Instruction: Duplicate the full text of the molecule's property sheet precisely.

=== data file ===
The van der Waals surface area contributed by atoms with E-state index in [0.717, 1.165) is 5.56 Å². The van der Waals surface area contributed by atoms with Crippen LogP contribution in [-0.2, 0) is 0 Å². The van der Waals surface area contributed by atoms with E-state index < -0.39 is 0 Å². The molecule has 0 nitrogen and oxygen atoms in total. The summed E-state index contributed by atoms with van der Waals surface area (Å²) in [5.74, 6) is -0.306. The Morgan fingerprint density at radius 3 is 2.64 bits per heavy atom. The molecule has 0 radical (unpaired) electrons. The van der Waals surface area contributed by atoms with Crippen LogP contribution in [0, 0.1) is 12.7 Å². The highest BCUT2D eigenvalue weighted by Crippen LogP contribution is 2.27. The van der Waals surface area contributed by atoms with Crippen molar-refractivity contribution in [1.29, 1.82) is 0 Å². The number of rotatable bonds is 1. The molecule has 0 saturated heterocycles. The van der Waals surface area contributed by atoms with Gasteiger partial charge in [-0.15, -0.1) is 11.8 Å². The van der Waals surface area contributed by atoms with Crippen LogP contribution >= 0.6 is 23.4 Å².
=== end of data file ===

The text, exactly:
The van der Waals surface area contributed by atoms with E-state index in [0.717, 1.165) is 5.56 Å². The van der Waals surface area contributed by atoms with Crippen LogP contribution in [-0.2, 0) is 0 Å². The van der Waals surface area contributed by atoms with E-state index < -0.39 is 0 Å². The molecule has 0 nitrogen and oxygen atoms in total. The summed E-state index contributed by atoms with van der Waals surface area (Å²) in [5.74, 6) is -0.306. The Morgan fingerprint density at radius 3 is 2.64 bits per heavy atom. The molecule has 0 radical (unpaired) electrons. The van der Waals surface area contributed by atoms with Crippen LogP contribution in [0, 0.1) is 12.7 Å². The highest BCUT2D eigenvalue weighted by Crippen LogP contribution is 2.27. The van der Waals surface area contributed by atoms with Crippen molar-refractivity contribution in [1.29, 1.82) is 0 Å². The number of rotatable bonds is 1. The molecule has 0 saturated heterocycles. The van der Waals surface area contributed by atoms with Gasteiger partial charge in [-0.15, -0.1) is 11.8 Å². The van der Waals surface area contributed by atoms with Crippen LogP contribution >= 0.6 is 23.4 Å².